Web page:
The soft-spoken young man had come well recommended. He appeared to know his subject. He loved children. But he was a poor classroom manager and motivator. The aisles of his classroom were cluttered. His students were inattentive. A look at their work showed they were falling behind where KIPP wanted them to be.

In most urban schools such failings would have been difficult to detect because the standards were so low, a result of the widespread feeling that not much could be expected from such disadvantaged children. If a teacher’s flaws were enough to catch the attention of a principal, she would talk to him and ask that he observe some of the school’s veteran instructors. She would encourage him to borrow their techniques. She would never consider firing him in the middle of the term. Anyone she might be able to replace him with would almost certainly be worse.

In the normal course of events, the teacher’s disappointing performance might earn him a bad mark on his end-of-year evaluation, and a request that he take more courses and try harder. At the end of his probationary period, if he made no significant improvement, he might be let go. But by that point he would have been in the classroom for three years. The several dozen students he taught during that time would have had to settle for less than adequate instruction. Their chances of success in math in seventh grade, and beyond, would have been sacrificed to administrative inertia and no ready alternatives to bad hiring decisions.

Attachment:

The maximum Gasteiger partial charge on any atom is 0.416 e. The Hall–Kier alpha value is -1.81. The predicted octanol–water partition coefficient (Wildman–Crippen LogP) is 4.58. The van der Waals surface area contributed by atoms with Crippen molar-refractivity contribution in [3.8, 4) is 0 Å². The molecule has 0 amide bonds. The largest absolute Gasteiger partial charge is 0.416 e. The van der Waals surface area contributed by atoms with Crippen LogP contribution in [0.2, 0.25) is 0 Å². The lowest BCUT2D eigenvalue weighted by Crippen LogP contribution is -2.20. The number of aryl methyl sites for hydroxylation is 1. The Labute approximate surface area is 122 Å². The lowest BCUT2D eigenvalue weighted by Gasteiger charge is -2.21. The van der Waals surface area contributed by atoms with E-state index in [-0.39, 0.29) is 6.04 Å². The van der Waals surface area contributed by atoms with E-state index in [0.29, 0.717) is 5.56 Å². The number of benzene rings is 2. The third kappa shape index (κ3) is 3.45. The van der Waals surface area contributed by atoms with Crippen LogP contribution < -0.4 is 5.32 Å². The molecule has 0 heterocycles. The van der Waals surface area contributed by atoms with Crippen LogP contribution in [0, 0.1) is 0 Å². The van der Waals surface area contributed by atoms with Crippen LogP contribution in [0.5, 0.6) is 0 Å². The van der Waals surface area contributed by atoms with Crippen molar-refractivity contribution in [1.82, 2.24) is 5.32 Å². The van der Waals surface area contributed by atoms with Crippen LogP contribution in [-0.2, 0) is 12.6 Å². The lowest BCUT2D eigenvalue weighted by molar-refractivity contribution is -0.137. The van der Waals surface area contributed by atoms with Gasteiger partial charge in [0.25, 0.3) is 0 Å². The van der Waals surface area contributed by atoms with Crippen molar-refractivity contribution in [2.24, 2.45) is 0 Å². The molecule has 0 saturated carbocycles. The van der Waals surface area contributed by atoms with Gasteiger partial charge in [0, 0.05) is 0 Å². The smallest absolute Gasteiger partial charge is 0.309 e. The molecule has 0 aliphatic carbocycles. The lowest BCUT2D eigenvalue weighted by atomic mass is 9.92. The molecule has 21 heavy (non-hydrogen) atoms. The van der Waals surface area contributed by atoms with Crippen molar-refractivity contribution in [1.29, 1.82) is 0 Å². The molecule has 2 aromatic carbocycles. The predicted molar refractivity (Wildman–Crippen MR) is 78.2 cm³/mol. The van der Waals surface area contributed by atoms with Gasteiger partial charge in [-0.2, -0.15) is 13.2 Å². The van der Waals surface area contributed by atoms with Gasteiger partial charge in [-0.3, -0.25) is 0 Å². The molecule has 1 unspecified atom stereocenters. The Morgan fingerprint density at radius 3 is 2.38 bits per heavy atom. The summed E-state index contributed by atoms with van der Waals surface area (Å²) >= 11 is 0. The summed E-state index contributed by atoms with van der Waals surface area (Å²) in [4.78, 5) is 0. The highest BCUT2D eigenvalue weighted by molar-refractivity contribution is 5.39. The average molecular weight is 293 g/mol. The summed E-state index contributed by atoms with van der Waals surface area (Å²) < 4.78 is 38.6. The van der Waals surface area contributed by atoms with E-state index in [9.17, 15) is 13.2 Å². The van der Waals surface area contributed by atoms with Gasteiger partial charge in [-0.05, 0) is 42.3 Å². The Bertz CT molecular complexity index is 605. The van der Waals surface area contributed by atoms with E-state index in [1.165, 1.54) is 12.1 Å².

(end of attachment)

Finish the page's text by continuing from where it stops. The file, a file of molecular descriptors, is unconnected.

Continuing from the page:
KIPP schools were different. The longer school day made class schedules more flexible. The intense recruiting of the best available educators meant the administrators, including principals like Levin, Feinberg, and Runyan-Shefa, often had exceptional classroom skills and could take over a class if needed. If the sixth-grade teacher at KIPP STAR did not improve, Levin and Runyan-Shefa planned to turn the class over to the school’s vice principal, who had a master’s degree from Columbia University Teachers College. Runyan-Shefa, as well as Levin’s trouble-shooter Jerry Myers, had been working with the math teacher. Levin had stepped in one day, toward the end of the teacher’s lesson, to show him some techniques. He showed up the next morning to teach a complete class.

In the little world of KIPP math instructors, Levin was a legendary figure, the best math teacher many of them had ever seen. Runyan-Shefa hoped his reputation would help the young teacher see how much better he could be. Levin had observed the sixth-grade class. He had talked to the teacher and to Runyan-Shefa. He knew that one of the teacher’s stumbling blocks was one disruptive student. Levin had this in mind when he walked up the stairs of the five-story brick school on a residential Harlem street, and approached room 433, where the young teacher taught three classes of sixth-grade math every day.

The teacher had his 28 students lined up in the hallway, as he had been asked to do. Levin went to the front of the line and stood outside the closed classroom door. “Everyone face me, please,” he said. “Let’s go. I’m missing one person’s eyes.” He waited a moment. “Thank you. I wanted the joy of getting back with you today to finish up what we started yesterday. We need one minute in the room to finish setting up.”